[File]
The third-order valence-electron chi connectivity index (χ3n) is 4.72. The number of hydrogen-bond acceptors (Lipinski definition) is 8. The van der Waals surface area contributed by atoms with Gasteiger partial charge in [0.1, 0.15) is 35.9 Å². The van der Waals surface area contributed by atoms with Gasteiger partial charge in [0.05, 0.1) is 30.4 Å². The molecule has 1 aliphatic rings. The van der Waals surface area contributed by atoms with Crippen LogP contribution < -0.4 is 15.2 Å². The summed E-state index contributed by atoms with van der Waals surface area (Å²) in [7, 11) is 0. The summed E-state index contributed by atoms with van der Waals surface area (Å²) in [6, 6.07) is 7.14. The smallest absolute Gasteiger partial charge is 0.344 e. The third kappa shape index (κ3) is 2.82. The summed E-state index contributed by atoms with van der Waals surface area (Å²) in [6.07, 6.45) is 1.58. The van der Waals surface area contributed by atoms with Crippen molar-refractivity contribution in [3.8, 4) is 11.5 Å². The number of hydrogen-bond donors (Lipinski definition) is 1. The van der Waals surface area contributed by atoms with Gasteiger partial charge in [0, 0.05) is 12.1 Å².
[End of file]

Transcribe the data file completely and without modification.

The third-order valence-electron chi connectivity index (χ3n) is 4.72. The number of hydrogen-bond acceptors (Lipinski definition) is 8. The van der Waals surface area contributed by atoms with Gasteiger partial charge in [0.1, 0.15) is 35.9 Å². The van der Waals surface area contributed by atoms with Gasteiger partial charge in [0.05, 0.1) is 30.4 Å². The molecule has 1 aliphatic rings. The van der Waals surface area contributed by atoms with Crippen LogP contribution < -0.4 is 15.2 Å². The summed E-state index contributed by atoms with van der Waals surface area (Å²) in [7, 11) is 0. The summed E-state index contributed by atoms with van der Waals surface area (Å²) in [6, 6.07) is 7.14. The smallest absolute Gasteiger partial charge is 0.344 e. The third kappa shape index (κ3) is 2.82. The summed E-state index contributed by atoms with van der Waals surface area (Å²) in [6.07, 6.45) is 1.58. The van der Waals surface area contributed by atoms with Crippen molar-refractivity contribution in [3.8, 4) is 11.5 Å². The number of hydrogen-bond donors (Lipinski definition) is 1. The van der Waals surface area contributed by atoms with Gasteiger partial charge in [0, 0.05) is 12.1 Å².